Monostable 555 timeout to control Astable 555 pulsing LED

Discussion in 'The Projects Forum' started by Keith Lemelin, Feb 5, 2016.

  1. Keith Lemelin

    Thread Starter New Member

    Feb 5, 2016
    2
    0
    I have a small project I'd like to make for a valentine's gift. I want a pulsing LED to be inside of the gift (which would sit on a shelf, say), but I want the LED to eventually turn off before (say a minute, for example) running through the battery. So it seems like I would need an astable 555 for the pulse, but it gets triggered by a monostable 555. I haven't drawn anything out because I'm a bit out of my depth (mechanical background). I thought maybe it was as simple as wiring the output voltage of one circuit into the input voltage of the 2nd circuit, but I don't think the 1st circuit provides a high enough voltage to trigger the 2nd?
     
  2. Dodgydave

    Distinguished Member

    Jun 22, 2012
    4,986
    745
    You can use a 556 dual timer, one half flashing the led the other timing how long it stays on, it will run from 3V upwards, or use a flashing led and a single 555 timer.
     
  3. AnalogKid

    Distinguished Member

    Aug 1, 2013
    4,539
    1,251
    You want a circuit that, when activated, flashes an LED for one minute than shuts itself off, correct? If so, what activates the circuit and how often might the circuit be triggered?

    The problem with the 555, even the CMOS version, is that a 1 minute timer requires very large resistor and capacitor values, is not very accurate, drifts with temperature changes, etc. Another way is to start with a higher speed oscillator and divide the output down to once-per-second for the LED and once-per-minute for the shutoff. The higher frequency oscillator means smaller, more accurate, more stable timing components. All of this fits within the abilities of the CD4060. It is an oscillator and a 14-stage divider.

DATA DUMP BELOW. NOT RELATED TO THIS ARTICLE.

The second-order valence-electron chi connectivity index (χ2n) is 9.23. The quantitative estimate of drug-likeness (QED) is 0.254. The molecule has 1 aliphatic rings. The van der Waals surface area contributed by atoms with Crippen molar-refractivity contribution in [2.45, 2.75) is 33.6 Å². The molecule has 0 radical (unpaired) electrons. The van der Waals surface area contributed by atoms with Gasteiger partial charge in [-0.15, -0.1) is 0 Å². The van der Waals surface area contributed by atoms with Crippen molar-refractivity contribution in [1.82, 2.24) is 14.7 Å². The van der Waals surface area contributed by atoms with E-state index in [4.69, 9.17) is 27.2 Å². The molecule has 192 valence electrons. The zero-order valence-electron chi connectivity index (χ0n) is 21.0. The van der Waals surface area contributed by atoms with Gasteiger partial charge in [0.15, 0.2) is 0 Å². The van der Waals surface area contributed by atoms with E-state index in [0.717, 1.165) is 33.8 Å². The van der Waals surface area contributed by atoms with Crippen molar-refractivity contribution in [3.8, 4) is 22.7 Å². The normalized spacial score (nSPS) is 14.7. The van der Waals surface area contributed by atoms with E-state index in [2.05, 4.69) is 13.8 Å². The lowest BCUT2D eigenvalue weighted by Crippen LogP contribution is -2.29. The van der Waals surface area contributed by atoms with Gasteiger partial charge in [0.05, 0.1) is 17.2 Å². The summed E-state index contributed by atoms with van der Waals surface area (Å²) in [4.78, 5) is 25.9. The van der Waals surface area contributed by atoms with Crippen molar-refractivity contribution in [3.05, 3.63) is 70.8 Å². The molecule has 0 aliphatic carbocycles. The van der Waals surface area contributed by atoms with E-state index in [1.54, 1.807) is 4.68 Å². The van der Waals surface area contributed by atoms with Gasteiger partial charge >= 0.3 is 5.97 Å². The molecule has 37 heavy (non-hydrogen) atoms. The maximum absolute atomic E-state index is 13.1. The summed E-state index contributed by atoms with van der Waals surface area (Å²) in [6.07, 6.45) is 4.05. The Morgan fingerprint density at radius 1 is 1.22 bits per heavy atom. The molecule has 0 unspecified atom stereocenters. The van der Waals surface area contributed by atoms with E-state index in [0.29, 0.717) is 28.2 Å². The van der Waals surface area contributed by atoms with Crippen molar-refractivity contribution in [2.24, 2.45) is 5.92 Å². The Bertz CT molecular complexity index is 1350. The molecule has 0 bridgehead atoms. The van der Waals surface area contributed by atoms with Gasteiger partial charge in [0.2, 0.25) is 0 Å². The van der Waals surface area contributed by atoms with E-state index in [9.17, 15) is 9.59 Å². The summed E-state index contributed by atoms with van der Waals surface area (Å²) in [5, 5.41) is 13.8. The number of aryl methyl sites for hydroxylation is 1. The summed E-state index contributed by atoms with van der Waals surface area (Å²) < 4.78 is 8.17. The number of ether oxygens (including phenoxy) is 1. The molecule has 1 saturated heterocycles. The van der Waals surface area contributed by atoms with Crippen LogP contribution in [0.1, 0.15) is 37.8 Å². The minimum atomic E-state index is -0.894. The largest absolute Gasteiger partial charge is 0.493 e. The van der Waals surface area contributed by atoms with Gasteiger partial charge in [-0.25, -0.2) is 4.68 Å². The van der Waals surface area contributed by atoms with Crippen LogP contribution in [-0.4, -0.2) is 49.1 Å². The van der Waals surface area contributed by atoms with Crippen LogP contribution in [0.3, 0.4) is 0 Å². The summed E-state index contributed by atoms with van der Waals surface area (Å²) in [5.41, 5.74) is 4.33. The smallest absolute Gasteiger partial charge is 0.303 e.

1 CD4060
    2 resistors
    1 capacitor
    1 diode
    1 2N7000 MOSFET (optional)
    1 LED and resistor

    The problem is that the 4060 is a low power CMOS device, and doesn't have the 555's big fat output stage. The 4060 can drive an LED directly, but not to very high brightness. The 2N700 is a small MOSFET that makes an excellant LED driver for your application if you need more brightness.

    ak
     
    Alec_t likes this.
  4. Keith Lemelin

    Thread Starter New Member

    Feb 5, 2016
    2
    0
    Sorry for missing how it actually turns on, kind of important. It would essentially be a small box with a push button on the front. Once pressed, the led would pulse. After a set time it would turn off. The time isn't important aside from that it does turn off and isn't obnoxiously long. Less than 5 minutes at the max. Ideally it would be a slow pulse with a fade in and out, not a fast or immediate on-off. Maybe a frequency of a few seconds.
     
  5. hp1729

    Well-Known Member

    Nov 23, 2015
    1,952
    219
    How bright an LED? What kind? You can buy LEDs that flash on their own. No oscillator needed. They blink at an even rate. They fade in and out slowly. They flicker quickly in a rainbow of colors. Then all you need is the one second timer.
    Electronic Goldmine has a good assortment of such LEDs.
    http://www.goldmine-elec-products.com/prodinfo.asp?number=G16226 rainbow LED
    http://www.goldmine-elec-products.com/prodinfo.asp?number=G15257 blinking LED

    Both operate from 3 Volts and will run on a button cell CR2032 for about 11 hours, about 4,000 seconds of use..
    Another LED flasher is the LM3909. It only needs one capacitor and a 3 V battery.
    But they are getting hard to find.
     
    Last edited: Feb 5, 2016
  6. AnalogKid

    Distinguished Member

    Aug 1, 2013
    4,539
    1,251
    I have a circuit drawn up, but a self-flashing LED is the clear winner for a *mechanical* guy.
     
  7. hp1729

    Well-Known Member

    Nov 23, 2015
    1,952
    219
Loading...